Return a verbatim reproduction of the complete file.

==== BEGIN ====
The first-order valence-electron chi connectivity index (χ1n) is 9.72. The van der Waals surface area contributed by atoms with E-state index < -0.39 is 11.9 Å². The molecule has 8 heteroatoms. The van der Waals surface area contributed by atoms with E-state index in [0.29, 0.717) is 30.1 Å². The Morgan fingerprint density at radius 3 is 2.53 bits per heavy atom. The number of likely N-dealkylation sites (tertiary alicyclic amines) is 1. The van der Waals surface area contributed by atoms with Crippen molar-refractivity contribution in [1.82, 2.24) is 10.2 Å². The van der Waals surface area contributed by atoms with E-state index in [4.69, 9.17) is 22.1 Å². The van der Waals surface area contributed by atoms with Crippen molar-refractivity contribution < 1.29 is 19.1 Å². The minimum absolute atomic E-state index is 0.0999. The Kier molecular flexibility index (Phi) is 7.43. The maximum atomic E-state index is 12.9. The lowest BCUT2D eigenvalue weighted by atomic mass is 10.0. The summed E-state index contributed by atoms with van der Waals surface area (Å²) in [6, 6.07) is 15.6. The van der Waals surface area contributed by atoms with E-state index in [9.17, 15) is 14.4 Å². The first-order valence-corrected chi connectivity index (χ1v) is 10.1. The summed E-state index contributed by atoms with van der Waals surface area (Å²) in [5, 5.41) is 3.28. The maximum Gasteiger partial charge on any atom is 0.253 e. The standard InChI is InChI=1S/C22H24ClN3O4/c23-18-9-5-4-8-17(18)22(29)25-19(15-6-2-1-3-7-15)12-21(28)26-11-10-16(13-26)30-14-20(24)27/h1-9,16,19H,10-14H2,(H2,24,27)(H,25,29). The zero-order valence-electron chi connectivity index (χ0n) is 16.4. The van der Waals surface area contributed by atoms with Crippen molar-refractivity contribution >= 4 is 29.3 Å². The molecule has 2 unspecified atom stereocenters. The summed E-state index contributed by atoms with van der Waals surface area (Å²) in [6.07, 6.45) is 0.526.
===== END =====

The first-order valence-electron chi connectivity index (χ1n) is 9.72. The van der Waals surface area contributed by atoms with E-state index < -0.39 is 11.9 Å². The molecule has 8 heteroatoms. The van der Waals surface area contributed by atoms with E-state index in [0.29, 0.717) is 30.1 Å². The Morgan fingerprint density at radius 3 is 2.53 bits per heavy atom. The number of likely N-dealkylation sites (tertiary alicyclic amines) is 1. The van der Waals surface area contributed by atoms with Crippen molar-refractivity contribution in [1.82, 2.24) is 10.2 Å². The van der Waals surface area contributed by atoms with E-state index in [4.69, 9.17) is 22.1 Å². The van der Waals surface area contributed by atoms with Crippen molar-refractivity contribution < 1.29 is 19.1 Å². The minimum absolute atomic E-state index is 0.0999. The Kier molecular flexibility index (Phi) is 7.43. The maximum atomic E-state index is 12.9. The lowest BCUT2D eigenvalue weighted by atomic mass is 10.0. The summed E-state index contributed by atoms with van der Waals surface area (Å²) in [6, 6.07) is 15.6. The van der Waals surface area contributed by atoms with E-state index in [9.17, 15) is 14.4 Å². The first-order valence-corrected chi connectivity index (χ1v) is 10.1. The summed E-state index contributed by atoms with van der Waals surface area (Å²) in [5, 5.41) is 3.28. The maximum Gasteiger partial charge on any atom is 0.253 e. The standard InChI is InChI=1S/C22H24ClN3O4/c23-18-9-5-4-8-17(18)22(29)25-19(15-6-2-1-3-7-15)12-21(28)26-11-10-16(13-26)30-14-20(24)27/h1-9,16,19H,10-14H2,(H2,24,27)(H,25,29). The zero-order valence-electron chi connectivity index (χ0n) is 16.4. The van der Waals surface area contributed by atoms with Crippen molar-refractivity contribution >= 4 is 29.3 Å². The molecule has 2 unspecified atom stereocenters. The summed E-state index contributed by atoms with van der Waals surface area (Å²) in [6.07, 6.45) is 0.526.